Every July 28th, the World Health Organization, alongside other institutions, observe World Hepatitis Day. This is an opportunity for global medical professionals to come together and recognise the issues relating to the condition.
Hepatitis is an inflammation of the liver which leads to severe illnesses and liver cancer. Now, more than ever, more research and understanding is needed, as there is currently an unexplained rise in acute hepatitis infections affecting children. It does not appear to be any of the five recognised types of hepatitis viruses - A,B,C,D, or E.
Acute Hepatitis infections can be difficult to spot within communities as symptoms may be mild. In fact, only 10% of people with Hepatitis B are diagnosed worldwide. In more severe cases, there is a high risk of fatality and WHO estimates around 78 000 people died in 2019 from Hepatitis A to E related complications. According to the World Hepatitis Alliance, this equates to one person dying every 30 seconds.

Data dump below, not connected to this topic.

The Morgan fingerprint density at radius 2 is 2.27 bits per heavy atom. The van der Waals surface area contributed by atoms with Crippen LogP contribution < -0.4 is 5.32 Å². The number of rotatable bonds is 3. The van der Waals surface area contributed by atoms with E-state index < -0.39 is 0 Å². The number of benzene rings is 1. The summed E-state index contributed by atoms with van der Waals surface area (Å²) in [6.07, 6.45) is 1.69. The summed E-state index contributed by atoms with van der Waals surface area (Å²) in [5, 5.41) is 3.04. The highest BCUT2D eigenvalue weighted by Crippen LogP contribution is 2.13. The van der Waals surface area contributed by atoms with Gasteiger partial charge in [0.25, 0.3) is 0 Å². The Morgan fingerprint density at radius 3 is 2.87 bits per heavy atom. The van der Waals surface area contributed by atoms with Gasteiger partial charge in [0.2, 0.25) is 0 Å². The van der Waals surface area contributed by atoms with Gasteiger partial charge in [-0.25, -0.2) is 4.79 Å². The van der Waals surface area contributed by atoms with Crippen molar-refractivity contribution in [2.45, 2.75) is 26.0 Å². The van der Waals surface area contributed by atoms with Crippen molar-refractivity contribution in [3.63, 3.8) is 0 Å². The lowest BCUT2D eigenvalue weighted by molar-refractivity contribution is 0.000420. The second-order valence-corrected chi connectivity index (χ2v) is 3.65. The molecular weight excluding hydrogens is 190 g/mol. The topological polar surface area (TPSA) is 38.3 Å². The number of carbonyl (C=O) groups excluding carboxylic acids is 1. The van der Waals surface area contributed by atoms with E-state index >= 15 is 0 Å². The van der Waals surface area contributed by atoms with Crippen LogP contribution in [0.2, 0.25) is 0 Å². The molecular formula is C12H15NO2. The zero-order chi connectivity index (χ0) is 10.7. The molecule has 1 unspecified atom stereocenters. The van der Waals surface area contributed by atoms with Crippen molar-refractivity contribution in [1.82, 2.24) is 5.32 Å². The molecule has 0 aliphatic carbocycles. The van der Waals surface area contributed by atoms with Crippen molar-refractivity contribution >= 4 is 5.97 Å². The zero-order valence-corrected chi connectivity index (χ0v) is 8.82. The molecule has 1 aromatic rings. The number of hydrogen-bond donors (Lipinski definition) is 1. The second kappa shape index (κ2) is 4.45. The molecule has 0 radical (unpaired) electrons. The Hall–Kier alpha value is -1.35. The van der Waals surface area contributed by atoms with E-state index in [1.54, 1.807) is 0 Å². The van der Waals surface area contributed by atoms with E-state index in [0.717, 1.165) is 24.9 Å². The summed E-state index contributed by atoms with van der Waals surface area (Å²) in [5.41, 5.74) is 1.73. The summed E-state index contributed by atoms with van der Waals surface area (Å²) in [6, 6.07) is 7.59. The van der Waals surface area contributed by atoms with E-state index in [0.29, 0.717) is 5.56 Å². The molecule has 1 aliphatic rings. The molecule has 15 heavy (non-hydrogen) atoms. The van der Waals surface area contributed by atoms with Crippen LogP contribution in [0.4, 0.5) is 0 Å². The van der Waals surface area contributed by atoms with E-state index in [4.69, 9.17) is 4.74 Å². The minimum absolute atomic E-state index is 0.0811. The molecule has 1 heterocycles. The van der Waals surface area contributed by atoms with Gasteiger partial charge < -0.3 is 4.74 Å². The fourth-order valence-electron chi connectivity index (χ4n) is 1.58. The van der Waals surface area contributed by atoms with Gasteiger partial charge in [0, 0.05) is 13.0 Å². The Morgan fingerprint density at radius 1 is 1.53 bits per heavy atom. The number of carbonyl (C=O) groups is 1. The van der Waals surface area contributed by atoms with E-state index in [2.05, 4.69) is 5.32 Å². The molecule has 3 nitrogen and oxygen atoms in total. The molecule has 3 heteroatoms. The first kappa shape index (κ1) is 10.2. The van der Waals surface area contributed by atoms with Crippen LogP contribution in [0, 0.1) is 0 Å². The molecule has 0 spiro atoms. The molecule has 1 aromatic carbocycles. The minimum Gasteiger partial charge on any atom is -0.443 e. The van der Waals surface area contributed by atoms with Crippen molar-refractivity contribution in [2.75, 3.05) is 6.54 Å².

WHA are running a campaign this year in line with World Hepatitis Day called ‘I Can’t Wait’. It aims to place the focus on global inequalities in both testing and treatments of the infection, alongside ending the stigma and discrimination sufferers can face.
This year, July 28th is a chance to familiarise yourself with WHO’s plan to eradicate all types of Hepatitis by 2030. There are many ways they are working to do so, but the main focus currently is to encourage countries to reach the following targets:
You can find more information about this project on the WHO website.